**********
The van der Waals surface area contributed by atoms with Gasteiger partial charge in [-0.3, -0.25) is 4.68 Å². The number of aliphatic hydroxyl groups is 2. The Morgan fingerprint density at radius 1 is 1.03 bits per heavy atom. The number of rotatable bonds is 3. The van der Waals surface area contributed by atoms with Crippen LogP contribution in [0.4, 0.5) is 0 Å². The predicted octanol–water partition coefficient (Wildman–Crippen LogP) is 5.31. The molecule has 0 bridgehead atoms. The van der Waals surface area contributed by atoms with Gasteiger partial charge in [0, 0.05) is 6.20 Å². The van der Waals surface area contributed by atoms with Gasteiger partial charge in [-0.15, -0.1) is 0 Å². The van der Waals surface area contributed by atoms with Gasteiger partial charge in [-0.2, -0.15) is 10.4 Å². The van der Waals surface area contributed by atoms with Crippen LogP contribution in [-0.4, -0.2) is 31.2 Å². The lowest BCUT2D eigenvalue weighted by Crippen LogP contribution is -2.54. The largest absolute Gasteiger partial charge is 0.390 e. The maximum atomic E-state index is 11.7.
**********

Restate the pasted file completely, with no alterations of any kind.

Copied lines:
The van der Waals surface area contributed by atoms with Gasteiger partial charge in [-0.3, -0.25) is 4.68 Å². The number of aliphatic hydroxyl groups is 2. The Morgan fingerprint density at radius 1 is 1.03 bits per heavy atom. The number of rotatable bonds is 3. The van der Waals surface area contributed by atoms with Crippen LogP contribution in [0.4, 0.5) is 0 Å². The predicted octanol–water partition coefficient (Wildman–Crippen LogP) is 5.31. The molecule has 0 bridgehead atoms. The van der Waals surface area contributed by atoms with Gasteiger partial charge in [0, 0.05) is 6.20 Å². The van der Waals surface area contributed by atoms with Gasteiger partial charge in [-0.15, -0.1) is 0 Å². The van der Waals surface area contributed by atoms with Gasteiger partial charge in [-0.2, -0.15) is 10.4 Å². The van der Waals surface area contributed by atoms with Crippen LogP contribution in [-0.4, -0.2) is 31.2 Å². The lowest BCUT2D eigenvalue weighted by Crippen LogP contribution is -2.54. The largest absolute Gasteiger partial charge is 0.390 e. The maximum atomic E-state index is 11.7.